You also be required to make good any damage you cause and may even have to pay a small amount of compensation for the access.
Q Can I trim my neighbours overhanging hedge?
Generally, yes but you can only trim back an overhanging branch to the boundary and not beyond it. If you trim the hedge passed the boundary line, then this amounts to a trespass on your neighbour’s land. It is also important to remember that any branch trimmings remain your neighbour’s property and you must offer them back.
Q My neighbours hedge is very tall, can I force him to trim it?
No, you can’t force him to trim it, but tall hedges are covered by regulations under the Anti-social Behaviour Act 2003 and you should as such contact your local authority and ask that they intervene. In short, the local authority will intervene, for a fee, where an evergreen or semi-evergreen hedge (deciduous hedges are exempt) of more than two trees or shrubs is over 2m high, acts as a barrier to light or access, and adversely affects the reasonable enjoyment of your domestic property.
The authority will assess the hedge and determine whether it affects your reasonable enjoyment of your property. It is important to understand that the local authority may decide not to serve any notice on your neighbour to reduce the height of the hedge, even if it is far greater in height than 2m.
If the local authority determines that service of a notice is necessary then is can require your neighbour to trim the hedge, though it can only require that he reduce it to 2m.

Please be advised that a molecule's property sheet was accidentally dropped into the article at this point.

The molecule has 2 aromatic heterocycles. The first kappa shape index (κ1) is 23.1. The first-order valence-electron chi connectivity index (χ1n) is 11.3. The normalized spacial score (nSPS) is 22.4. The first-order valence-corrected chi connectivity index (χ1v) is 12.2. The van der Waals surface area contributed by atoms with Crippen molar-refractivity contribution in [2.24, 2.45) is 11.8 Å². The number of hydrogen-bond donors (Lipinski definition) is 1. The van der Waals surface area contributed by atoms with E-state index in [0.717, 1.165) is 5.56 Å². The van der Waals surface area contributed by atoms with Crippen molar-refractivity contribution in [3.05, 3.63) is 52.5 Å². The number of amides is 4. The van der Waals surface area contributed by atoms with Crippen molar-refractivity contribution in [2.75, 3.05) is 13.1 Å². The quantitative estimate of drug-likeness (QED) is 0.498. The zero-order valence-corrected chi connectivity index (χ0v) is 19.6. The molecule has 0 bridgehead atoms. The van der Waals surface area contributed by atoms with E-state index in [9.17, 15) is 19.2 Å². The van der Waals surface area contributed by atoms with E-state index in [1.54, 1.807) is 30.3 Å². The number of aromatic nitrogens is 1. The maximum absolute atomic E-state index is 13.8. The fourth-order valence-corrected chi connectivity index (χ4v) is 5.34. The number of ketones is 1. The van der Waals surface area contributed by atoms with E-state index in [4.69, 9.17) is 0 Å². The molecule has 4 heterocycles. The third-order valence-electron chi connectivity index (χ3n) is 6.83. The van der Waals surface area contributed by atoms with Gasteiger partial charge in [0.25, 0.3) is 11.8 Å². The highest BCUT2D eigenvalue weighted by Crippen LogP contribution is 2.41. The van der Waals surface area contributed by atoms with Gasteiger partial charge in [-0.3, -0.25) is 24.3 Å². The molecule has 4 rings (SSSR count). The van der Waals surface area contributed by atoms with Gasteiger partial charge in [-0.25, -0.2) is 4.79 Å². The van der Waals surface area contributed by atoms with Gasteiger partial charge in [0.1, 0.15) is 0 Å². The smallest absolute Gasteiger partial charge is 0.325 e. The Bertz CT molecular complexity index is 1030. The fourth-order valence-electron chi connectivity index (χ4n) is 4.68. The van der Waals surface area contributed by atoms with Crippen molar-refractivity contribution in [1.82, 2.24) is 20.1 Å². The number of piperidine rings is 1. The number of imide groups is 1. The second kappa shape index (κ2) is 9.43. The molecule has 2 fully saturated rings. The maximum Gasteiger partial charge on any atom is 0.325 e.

If your neighbour does not appeal the notice and fails to reduce the height as directed then the local authority can seek to enforce the notice through the Magistrates Courts, which can fine him up to, currently, £1,000. The Court can also order that the work be carried out by a certain date and if it is not, then your neighbour would be guilty of another offence carrying a £1,000 maximum fine, with the power to levy a daily fine on neighbour for every day that he fails to carry out the work.
Q I have a dispute with my neighbour about the boundary line, what can I do?
The most sensible and cost-effective way of dealing with the matter is to try to reach an amicable resolution with your neighbour. If this is not possible then it will be necessary to instruct a Chartered Surveyor (‘surveyor’) with experience in determining boundary disputes.
The surveyor will examine your title deeds and plan with a view to determining the boundary. Physical evidence on the site may also be of assistance. If your surveyor determines the boundary and your neighbour is then in agreement it would be a good idea to enter into a boundary agreement to which will need to be attached a detailed plan drawn up by the surveyor. The agreement should then be registered with H. M. Land Registry. If it is not possible to determine the boundary with the deeds and plan your surveyor may need to refer to Ordnance Survey Maps, photographs and aerial photographs. If your neighbour continues to dispute the boundary line it may be necessary to initiate Court proceedings and for the Court to determine the boundary line.
Q My neighbour is building an extension against the boundary of his property and I fear this will affect the amount of natural light entering my living room, what can I do?
It will first be important to determine whether you have a right to light. A right of light is a type of easement and this can be obtained in several ways including express or implied grant, by statute or under common law.